Glitch Goddess – morphing the digital female form

One such example that asked all the questions above is Glitch Goddess by Iranian American artist Marjan Moghaddam who explores the female body figure and identity in the 3D digital space.

By glitching the historical depiction of women in a singular animated sculpture from slender, heavy, pregnant, stylized to abstract, among other forms, the artwork examines the possibilities and representations of the female form.

Moghaddam is an award-winning veteran 3D CGI artist with masteries in multiple disciplines including animation, sculpture, video, AR, VR, print and installation. Over the decades, she has developed a uniquely original approach to figuration and animation which she describes as chronometric sculptures.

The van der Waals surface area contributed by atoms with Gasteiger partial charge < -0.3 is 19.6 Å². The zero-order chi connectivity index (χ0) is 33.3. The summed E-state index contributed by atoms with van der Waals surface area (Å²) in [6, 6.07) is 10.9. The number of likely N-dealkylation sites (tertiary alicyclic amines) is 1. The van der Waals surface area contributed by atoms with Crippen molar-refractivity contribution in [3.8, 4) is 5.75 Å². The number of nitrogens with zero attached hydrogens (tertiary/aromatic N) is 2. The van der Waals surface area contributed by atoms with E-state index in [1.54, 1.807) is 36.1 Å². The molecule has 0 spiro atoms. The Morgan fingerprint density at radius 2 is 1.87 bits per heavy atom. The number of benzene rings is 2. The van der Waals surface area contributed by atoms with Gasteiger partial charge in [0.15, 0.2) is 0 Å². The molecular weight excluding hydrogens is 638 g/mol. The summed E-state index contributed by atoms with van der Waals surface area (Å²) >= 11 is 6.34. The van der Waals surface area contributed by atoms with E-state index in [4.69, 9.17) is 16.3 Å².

“For me, it’s really looking to sculpture as a key to understanding how moving digital bodies become a new artistic medium. I mean, there are sculptures that look like a lump of clay but not every lump of clay is a sculpture. There is a deliberateness in how I create volumes in the figure, that’s why I call it chronometric sculpture,” Moghaddam explains.

Glitch Goddess was originally born out of her #Arthack project on Instagram in 2016, which went viral in the following years. Her artworks have been exhibited in galleries, museums, and international art festivals in both physical and virtual spaces.